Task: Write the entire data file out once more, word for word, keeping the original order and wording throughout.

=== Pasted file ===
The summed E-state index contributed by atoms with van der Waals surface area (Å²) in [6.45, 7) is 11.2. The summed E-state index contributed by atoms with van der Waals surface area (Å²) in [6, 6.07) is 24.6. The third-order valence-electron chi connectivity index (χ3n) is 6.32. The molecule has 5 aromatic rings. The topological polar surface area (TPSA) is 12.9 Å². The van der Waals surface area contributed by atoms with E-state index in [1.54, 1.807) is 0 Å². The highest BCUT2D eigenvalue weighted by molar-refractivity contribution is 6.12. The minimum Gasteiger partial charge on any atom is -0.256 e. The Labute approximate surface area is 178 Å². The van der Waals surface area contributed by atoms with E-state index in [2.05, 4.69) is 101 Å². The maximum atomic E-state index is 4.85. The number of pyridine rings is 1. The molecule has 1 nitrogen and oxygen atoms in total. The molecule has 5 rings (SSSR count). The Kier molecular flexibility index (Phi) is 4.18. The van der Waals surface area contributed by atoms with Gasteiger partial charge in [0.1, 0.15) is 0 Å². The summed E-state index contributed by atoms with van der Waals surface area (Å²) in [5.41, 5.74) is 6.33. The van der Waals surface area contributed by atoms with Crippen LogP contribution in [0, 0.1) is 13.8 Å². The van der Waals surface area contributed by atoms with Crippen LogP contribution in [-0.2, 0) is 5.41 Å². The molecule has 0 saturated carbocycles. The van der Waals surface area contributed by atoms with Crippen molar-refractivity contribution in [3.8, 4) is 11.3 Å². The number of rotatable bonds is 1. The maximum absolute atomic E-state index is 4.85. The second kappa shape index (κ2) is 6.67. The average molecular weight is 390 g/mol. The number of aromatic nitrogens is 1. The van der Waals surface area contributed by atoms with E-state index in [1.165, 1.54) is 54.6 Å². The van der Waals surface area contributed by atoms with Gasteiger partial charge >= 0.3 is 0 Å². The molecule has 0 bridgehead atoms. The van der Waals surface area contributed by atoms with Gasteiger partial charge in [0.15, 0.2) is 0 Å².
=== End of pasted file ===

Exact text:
The summed E-state index contributed by atoms with van der Waals surface area (Å²) in [6.45, 7) is 11.2. The summed E-state index contributed by atoms with van der Waals surface area (Å²) in [6, 6.07) is 24.6. The third-order valence-electron chi connectivity index (χ3n) is 6.32. The molecule has 5 aromatic rings. The topological polar surface area (TPSA) is 12.9 Å². The van der Waals surface area contributed by atoms with E-state index in [1.54, 1.807) is 0 Å². The highest BCUT2D eigenvalue weighted by molar-refractivity contribution is 6.12. The minimum Gasteiger partial charge on any atom is -0.256 e. The Labute approximate surface area is 178 Å². The van der Waals surface area contributed by atoms with E-state index in [2.05, 4.69) is 101 Å². The maximum atomic E-state index is 4.85. The number of pyridine rings is 1. The molecule has 1 nitrogen and oxygen atoms in total. The molecule has 5 rings (SSSR count). The Kier molecular flexibility index (Phi) is 4.18. The van der Waals surface area contributed by atoms with Gasteiger partial charge in [0.1, 0.15) is 0 Å². The summed E-state index contributed by atoms with van der Waals surface area (Å²) in [5.41, 5.74) is 6.33. The van der Waals surface area contributed by atoms with Crippen LogP contribution in [0, 0.1) is 13.8 Å². The van der Waals surface area contributed by atoms with Crippen LogP contribution in [-0.2, 0) is 5.41 Å². The molecule has 0 saturated carbocycles. The van der Waals surface area contributed by atoms with Crippen molar-refractivity contribution in [3.8, 4) is 11.3 Å². The number of rotatable bonds is 1. The maximum absolute atomic E-state index is 4.85. The second kappa shape index (κ2) is 6.67. The average molecular weight is 390 g/mol. The number of aromatic nitrogens is 1. The van der Waals surface area contributed by atoms with E-state index in [1.165, 1.54) is 54.6 Å². The van der Waals surface area contributed by atoms with Gasteiger partial charge >= 0.3 is 0 Å². The molecule has 0 bridgehead atoms. The van der Waals surface area contributed by atoms with Gasteiger partial charge in [0.15, 0.2) is 0 Å².